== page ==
So yes: I am going to write 1700 words a day, at a breakneck pace, about six different characters and two different branching storylines, almost to the point of free association. I'm going to get it all down, and then rearrange it, cut it, paste it, and slowly coax it into something resembling a coherent narrative.

Some of you are probably thinking "I can't do that! I can't just jump around from scene to scene, plotline to plotline!" My response is "why the hell not?" Isn't it all coming from the same brain? You play to your strengths, you write what you want to write. If you come up with the climactic fight scene while you're sitting at work, but you haven't written the stuff leading up to the fight, don't wait till you write up to it: write that goddam fight scene right now! Too many writers, from my experience, try to write a novel the way they read one. It gets to the point where some writers tell me they simply love it when the story "jumps off the page," and the characters "take a life of their own." That's all well and good, and if you're just looking to amuse yourself, then go to town. But if the goal is to write a complete novel, then you've got to do anything and everything necessary to get that sumbitch written. Getting it down comes first. Getting it right comes later. The amount of pushback I get from people about this is astonishing.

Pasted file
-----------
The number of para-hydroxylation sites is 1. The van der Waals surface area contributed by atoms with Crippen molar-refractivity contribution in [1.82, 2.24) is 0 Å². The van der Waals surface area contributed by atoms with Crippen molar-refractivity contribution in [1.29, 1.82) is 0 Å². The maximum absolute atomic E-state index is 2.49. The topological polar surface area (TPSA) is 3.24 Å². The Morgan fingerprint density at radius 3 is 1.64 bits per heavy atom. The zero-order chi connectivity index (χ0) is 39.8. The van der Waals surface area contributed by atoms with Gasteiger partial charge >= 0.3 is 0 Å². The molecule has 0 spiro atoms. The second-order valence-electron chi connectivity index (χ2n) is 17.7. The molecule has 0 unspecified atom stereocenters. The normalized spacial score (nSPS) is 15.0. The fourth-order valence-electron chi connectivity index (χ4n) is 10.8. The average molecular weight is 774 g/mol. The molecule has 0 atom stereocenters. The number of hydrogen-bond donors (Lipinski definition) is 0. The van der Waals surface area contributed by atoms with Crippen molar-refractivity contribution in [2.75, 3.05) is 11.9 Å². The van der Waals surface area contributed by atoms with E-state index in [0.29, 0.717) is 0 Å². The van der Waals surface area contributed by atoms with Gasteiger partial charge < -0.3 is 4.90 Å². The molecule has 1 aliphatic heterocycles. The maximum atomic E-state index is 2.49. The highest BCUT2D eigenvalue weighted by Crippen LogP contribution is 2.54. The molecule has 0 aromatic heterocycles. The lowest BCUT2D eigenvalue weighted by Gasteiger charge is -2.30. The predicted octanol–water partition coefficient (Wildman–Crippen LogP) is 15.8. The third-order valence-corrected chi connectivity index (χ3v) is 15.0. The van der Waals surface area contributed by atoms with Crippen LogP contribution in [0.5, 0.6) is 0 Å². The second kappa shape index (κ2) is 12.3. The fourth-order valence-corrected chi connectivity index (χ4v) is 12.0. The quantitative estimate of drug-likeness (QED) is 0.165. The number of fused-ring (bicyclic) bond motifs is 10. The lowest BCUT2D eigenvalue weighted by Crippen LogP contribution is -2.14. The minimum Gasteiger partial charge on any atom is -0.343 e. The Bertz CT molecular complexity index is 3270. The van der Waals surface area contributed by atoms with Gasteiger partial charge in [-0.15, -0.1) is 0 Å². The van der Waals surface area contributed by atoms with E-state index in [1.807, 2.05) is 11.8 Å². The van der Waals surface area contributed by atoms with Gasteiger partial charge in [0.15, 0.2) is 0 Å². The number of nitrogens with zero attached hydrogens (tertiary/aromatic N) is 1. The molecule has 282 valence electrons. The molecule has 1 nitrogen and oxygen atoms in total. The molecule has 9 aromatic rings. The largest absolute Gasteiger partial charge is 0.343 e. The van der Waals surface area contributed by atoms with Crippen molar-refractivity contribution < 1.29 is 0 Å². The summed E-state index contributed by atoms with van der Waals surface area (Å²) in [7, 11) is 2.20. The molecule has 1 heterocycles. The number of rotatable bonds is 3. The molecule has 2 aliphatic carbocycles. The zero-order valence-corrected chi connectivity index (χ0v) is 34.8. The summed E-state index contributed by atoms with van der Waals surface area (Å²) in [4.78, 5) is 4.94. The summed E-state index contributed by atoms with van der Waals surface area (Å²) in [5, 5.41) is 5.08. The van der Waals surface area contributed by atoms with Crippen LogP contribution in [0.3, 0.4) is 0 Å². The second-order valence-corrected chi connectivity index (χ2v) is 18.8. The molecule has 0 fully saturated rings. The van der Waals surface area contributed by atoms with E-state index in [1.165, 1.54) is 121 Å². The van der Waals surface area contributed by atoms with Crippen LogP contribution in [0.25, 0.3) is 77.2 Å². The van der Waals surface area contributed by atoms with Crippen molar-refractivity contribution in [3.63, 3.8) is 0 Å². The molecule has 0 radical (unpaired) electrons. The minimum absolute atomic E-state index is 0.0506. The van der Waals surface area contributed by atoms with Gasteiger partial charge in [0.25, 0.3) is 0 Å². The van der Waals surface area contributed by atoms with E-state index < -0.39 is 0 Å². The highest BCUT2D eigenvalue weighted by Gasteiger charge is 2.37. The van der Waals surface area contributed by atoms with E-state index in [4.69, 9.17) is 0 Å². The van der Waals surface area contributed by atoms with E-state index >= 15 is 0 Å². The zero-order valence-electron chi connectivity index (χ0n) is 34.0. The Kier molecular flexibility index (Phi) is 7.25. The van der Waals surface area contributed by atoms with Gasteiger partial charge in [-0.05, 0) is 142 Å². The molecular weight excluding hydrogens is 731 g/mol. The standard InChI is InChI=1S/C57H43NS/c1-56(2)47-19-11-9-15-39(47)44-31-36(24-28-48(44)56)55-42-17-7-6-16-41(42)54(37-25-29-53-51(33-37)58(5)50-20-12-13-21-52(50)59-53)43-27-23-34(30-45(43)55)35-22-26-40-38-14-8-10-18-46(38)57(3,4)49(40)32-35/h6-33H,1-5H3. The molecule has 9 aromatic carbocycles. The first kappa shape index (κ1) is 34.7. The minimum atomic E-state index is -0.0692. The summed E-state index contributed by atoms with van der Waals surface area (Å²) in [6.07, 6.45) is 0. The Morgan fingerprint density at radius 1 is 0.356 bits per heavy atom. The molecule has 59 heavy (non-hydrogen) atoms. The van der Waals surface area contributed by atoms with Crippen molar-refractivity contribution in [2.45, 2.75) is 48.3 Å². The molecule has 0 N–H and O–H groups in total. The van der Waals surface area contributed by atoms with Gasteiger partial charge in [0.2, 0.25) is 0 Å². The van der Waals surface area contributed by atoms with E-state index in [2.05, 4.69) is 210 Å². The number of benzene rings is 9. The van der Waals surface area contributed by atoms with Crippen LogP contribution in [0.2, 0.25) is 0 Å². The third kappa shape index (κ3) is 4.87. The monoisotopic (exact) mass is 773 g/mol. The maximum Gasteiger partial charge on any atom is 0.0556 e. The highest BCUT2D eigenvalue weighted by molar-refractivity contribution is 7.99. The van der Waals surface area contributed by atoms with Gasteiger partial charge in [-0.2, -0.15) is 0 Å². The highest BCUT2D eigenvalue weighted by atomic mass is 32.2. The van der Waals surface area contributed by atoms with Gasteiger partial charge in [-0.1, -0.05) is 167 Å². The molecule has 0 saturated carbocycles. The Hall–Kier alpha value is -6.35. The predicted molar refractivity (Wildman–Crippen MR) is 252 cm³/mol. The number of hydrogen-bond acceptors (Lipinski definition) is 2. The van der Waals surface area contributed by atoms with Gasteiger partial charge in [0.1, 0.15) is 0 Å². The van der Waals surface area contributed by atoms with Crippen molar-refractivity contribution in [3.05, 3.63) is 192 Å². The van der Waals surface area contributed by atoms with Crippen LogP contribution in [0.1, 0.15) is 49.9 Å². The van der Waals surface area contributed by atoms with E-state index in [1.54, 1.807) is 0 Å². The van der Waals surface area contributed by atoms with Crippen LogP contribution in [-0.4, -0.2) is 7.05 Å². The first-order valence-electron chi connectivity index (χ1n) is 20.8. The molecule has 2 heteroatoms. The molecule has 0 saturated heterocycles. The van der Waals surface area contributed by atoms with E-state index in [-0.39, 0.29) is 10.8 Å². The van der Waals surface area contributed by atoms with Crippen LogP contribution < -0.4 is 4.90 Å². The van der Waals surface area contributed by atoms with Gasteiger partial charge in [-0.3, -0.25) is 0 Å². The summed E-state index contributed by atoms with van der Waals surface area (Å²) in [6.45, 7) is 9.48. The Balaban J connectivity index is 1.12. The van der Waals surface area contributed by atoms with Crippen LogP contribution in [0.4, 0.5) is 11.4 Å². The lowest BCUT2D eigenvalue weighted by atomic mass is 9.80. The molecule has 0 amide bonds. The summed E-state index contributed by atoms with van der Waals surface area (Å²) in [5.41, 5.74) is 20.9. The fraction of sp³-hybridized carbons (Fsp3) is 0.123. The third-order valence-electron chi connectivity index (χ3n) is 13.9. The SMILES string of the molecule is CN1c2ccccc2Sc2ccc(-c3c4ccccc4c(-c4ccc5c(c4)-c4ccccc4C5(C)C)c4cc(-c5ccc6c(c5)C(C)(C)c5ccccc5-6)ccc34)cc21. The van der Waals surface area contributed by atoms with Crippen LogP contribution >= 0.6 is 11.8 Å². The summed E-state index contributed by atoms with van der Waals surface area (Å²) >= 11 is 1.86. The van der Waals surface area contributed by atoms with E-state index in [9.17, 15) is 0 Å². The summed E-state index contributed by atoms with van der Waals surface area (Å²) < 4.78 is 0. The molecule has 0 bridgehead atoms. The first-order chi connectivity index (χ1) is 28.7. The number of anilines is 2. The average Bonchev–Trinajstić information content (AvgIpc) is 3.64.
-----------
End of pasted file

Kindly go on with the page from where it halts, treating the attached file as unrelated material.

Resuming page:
Steve Johnson and the Ninth World is going to add to, at the least in the beginning, be an extremely chaotic mess. A barely-readable mish-mash of genres, plotlines, and ideas. A colossal disaster on the page. But you know what? As long as that disaster pans out to 1700 words a day, I call it a win!